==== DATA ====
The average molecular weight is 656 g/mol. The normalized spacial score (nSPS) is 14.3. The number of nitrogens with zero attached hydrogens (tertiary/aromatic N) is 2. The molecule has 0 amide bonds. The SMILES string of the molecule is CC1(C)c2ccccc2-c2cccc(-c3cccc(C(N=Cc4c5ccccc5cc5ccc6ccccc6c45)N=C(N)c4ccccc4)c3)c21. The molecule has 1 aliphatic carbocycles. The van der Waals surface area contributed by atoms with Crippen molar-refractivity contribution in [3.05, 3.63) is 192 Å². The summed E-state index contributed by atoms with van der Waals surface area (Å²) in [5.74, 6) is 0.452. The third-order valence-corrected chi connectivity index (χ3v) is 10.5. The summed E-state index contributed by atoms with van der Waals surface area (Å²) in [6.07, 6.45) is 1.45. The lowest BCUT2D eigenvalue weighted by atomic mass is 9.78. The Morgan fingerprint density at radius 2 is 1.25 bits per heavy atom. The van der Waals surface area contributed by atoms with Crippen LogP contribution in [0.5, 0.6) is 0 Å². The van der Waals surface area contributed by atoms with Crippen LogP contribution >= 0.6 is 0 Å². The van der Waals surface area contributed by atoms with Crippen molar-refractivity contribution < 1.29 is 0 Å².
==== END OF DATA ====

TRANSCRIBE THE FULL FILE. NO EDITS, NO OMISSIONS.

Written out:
The average molecular weight is 656 g/mol. The normalized spacial score (nSPS) is 14.3. The number of nitrogens with zero attached hydrogens (tertiary/aromatic N) is 2. The molecule has 0 amide bonds. The SMILES string of the molecule is CC1(C)c2ccccc2-c2cccc(-c3cccc(C(N=Cc4c5ccccc5cc5ccc6ccccc6c45)N=C(N)c4ccccc4)c3)c21. The molecule has 1 aliphatic carbocycles. The van der Waals surface area contributed by atoms with Crippen molar-refractivity contribution in [3.05, 3.63) is 192 Å². The summed E-state index contributed by atoms with van der Waals surface area (Å²) in [5.74, 6) is 0.452. The third-order valence-corrected chi connectivity index (χ3v) is 10.5. The summed E-state index contributed by atoms with van der Waals surface area (Å²) in [6.07, 6.45) is 1.45. The lowest BCUT2D eigenvalue weighted by atomic mass is 9.78. The Morgan fingerprint density at radius 2 is 1.25 bits per heavy atom. The van der Waals surface area contributed by atoms with Crippen LogP contribution in [0.5, 0.6) is 0 Å². The van der Waals surface area contributed by atoms with Crippen LogP contribution >= 0.6 is 0 Å². The van der Waals surface area contributed by atoms with Crippen molar-refractivity contribution < 1.29 is 0 Å².